The couple met three years ago and have undergone sex reassignment surgeries recently.

Meet Aarav and Sukanyeah Keralas trans man and trans woman couple whore all set to marry
news Transgender Wednesday, August 23, 2017 - 20:24

Three years ago, Aarav was accompanying a relative to a hospital somewhere in south India when he noticed Sukanyeah speaking on the phone in Malayalam.

Realising that she was from Kerala like him, he approached her with the usual question that Malayalis ask each other when they meet outside the state: "Are you a Malayali, too?"

And thus began a love story that will soon culminate in Kerala's first wedding between a trans man and a trans woman.

Sukhanyeah, who'd also come to the hospital along with a relative, exchanged numbers with Aarav, who is from Kottayam.

Recalling the beginning of their relationship, Aarav says, “We used to talk over phone in the initial days. But not that much. Slowly the frequency and the duration of the calls increased. Later, we realised that our way of thinking is the same about many things. After a while, I proposed to her. I am 46 year old. She is just 21."

Aarav Appukuttan, who was born biologically female, and Sukanyeah Krishna, who was born biologically male, have both undergone sex reassignment surgeries recently. 

“For me, the post-surgery treatment was completed two-three months ago. For Sukhanyeah, it is yet to be completed. We are waiting for it and the date of the wedding will be finalised after that. Also, the changes in documents for both of us need to be changed. The procedures take time,” Aarav says.

Aarav was working in the real estate sector in Dubai. A graduate in Science, his visa got cancelled when he had to stay back in India to complete his treatment. 

“I was always a man in my mind. It was not possible for me to marry as I had the thoughts of a man with the body of a woman. Finally, I took the decision to do what I needed the most - the surgery. Now I am as happy as any man who is about to get married. But it was only after the surgery that I was able to make the statement that I am a man," he says.

Aarav's story is not typical of the experience of people from the transgender community. Though he has been subjected to embarrassing questions and curious stares, he has dealt with it with confidence. 

“My mother taught me to be so and I followed it. Whenever someone stared at me or asked me if I'm a man or a woman, I would smile. I would talk to them and convince them. However rudely someone behaves with you, a smile can change it. But nobody has humiliated me and I have never undergone any bitter experiences," he says. 

Sukanyeah, however, was not so lucky. She faced opposition from her family when she tried to tell them that she was a woman.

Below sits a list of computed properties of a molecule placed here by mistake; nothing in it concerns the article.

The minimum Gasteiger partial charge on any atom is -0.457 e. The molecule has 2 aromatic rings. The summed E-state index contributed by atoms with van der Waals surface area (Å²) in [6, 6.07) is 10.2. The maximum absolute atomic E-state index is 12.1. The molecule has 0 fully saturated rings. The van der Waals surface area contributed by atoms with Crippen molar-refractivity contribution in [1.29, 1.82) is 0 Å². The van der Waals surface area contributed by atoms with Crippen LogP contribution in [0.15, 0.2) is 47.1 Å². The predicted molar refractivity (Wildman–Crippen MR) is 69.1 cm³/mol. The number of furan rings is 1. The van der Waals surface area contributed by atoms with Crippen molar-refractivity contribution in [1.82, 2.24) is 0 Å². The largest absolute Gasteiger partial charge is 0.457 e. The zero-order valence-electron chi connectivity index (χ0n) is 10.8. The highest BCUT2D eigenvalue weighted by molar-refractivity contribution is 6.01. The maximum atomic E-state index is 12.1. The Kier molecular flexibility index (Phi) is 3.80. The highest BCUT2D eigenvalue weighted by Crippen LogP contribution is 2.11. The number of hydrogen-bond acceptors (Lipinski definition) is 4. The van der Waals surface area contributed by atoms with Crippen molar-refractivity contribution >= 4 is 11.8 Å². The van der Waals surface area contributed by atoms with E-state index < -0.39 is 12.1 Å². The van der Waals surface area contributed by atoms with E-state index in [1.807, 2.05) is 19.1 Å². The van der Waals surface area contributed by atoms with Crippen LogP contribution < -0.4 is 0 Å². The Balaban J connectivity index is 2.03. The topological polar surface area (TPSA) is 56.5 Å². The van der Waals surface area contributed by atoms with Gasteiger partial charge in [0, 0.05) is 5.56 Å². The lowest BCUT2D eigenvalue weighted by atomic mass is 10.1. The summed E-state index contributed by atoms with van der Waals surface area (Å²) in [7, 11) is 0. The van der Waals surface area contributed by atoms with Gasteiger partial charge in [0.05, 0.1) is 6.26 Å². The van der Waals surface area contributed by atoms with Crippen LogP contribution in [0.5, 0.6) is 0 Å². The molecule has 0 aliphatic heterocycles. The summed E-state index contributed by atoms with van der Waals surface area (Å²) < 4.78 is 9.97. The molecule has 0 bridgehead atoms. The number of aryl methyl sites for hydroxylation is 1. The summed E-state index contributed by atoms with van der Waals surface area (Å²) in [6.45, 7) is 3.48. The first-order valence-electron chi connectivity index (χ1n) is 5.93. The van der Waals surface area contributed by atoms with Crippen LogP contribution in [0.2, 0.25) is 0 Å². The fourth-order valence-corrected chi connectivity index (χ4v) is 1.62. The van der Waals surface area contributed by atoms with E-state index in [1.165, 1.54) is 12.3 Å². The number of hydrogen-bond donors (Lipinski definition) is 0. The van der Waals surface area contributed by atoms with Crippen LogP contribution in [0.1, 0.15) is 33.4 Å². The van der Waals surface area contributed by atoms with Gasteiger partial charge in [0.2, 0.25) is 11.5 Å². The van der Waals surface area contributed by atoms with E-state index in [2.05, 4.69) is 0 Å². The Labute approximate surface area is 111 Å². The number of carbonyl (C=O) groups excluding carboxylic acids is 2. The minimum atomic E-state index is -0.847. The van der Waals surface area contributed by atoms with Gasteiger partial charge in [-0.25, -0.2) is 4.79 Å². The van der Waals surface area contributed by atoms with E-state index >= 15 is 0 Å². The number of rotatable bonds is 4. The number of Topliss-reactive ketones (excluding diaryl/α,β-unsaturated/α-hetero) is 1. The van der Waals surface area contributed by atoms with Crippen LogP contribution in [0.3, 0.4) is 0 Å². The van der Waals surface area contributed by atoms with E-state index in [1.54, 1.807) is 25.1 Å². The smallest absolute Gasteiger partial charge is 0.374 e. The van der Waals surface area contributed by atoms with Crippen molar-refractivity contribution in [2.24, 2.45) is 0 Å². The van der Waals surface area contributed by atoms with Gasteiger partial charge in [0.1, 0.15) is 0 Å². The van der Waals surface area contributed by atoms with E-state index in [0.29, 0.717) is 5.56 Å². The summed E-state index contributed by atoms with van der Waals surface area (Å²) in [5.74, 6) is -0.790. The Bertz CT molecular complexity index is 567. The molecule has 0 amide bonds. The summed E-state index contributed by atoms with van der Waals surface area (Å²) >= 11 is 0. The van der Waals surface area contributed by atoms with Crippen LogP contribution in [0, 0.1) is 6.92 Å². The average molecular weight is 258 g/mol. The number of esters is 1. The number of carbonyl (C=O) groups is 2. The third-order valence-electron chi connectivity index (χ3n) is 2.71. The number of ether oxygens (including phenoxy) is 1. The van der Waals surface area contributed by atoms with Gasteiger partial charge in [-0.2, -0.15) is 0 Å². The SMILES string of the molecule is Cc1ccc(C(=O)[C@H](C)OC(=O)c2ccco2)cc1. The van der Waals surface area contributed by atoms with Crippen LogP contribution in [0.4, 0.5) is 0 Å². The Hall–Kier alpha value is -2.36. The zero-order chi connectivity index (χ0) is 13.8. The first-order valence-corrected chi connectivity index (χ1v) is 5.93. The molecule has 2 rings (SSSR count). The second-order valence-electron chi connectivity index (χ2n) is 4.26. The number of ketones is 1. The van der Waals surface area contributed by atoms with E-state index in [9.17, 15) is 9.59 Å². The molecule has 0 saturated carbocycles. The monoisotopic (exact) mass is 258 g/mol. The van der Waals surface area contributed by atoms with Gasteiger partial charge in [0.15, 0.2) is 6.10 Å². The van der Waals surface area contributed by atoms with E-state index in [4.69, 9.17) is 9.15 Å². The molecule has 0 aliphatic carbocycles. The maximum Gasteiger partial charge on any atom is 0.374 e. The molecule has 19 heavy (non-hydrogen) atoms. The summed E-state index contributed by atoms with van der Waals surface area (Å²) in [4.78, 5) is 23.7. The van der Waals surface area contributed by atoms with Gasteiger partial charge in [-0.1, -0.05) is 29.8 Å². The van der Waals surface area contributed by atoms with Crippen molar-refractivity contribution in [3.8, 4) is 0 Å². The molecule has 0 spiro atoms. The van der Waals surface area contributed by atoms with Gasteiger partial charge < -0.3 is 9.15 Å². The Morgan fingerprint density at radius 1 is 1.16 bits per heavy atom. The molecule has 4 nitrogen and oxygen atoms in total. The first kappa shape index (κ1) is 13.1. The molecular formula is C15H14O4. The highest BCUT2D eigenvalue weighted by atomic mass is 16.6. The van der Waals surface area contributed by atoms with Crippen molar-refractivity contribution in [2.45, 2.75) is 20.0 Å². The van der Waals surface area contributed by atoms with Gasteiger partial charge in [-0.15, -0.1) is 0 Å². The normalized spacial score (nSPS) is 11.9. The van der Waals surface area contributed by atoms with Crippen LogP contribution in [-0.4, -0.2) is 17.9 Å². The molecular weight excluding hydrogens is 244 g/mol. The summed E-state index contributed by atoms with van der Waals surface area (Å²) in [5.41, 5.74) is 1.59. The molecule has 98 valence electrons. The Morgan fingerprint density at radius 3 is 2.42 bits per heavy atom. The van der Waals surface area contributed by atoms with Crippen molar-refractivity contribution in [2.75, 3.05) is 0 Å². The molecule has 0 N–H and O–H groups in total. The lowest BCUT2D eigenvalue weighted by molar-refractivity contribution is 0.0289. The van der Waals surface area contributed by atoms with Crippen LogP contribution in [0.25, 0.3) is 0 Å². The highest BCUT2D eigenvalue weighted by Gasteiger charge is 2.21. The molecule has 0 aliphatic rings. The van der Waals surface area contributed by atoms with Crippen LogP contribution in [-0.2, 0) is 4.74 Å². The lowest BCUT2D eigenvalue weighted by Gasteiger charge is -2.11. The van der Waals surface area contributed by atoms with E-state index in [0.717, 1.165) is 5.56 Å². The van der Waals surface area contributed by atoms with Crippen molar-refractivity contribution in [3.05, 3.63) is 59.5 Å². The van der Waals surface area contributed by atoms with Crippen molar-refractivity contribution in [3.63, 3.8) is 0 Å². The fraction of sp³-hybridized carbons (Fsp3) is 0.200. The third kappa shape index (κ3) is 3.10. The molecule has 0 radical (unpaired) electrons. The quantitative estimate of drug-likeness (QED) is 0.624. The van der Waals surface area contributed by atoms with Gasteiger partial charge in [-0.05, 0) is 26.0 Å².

“One day, I draped a saree, dressed up exactly like a woman and attended a wedding. It created a lot of problems, but for me, it was an open declaration of my identity. I applied to change my name the very next day I turned 18 and also started procedures for the treatment,” she says.

Sukhanyeah is working with a software firm in Bengaluru currently.

Though her family first opposed the wedding, they later came around. Aarav's family, however, has been supportive right from the beginning.

“Yes, I agree that our wedding is uncommon. The transgender community needs much more support from others,” says Aarav.

Sukanyeah's family knew that the wedding was on the cards. "I had earlier told my family about our relationship, so the decision to marry was not a surprise for them,” Sukhanyeah says.

Both of them are planning to have a special wedding. They also hope to adopt a child as it will not be easy for them to become biological parents.  “We are both very enthusiastic about the idea,” Aarav says.

“The happiest fact is that we can do the adoption legally, now that the gender is male in his documents and female in my documents. It's finally defined, loud and out in the open. We have a lot of dreams about of our life,” Sukhanyeah shares. 

Both are happy that the legal hurdles are over though they had to struggle a lot to get there. 

“Still the stigma is there. I am still not able to open a bank account as other people do. At government offices, we need to go a 100 times, more than any other person, to get something done. Some people have even abused me on hearing the news of the wedding, I don’t know what harm I did to them," says Sukanyeah.

However, the couple is undeterred by the obstacles in their way.

“Now we have realised that nothing is easy for us - the path ahead is tough and the hurdles are many. I approach everything with the spirit to fight. Also there are a lot of people who stand with us,” asserts Sukanyeah.

The wedding is expected to take place in September.

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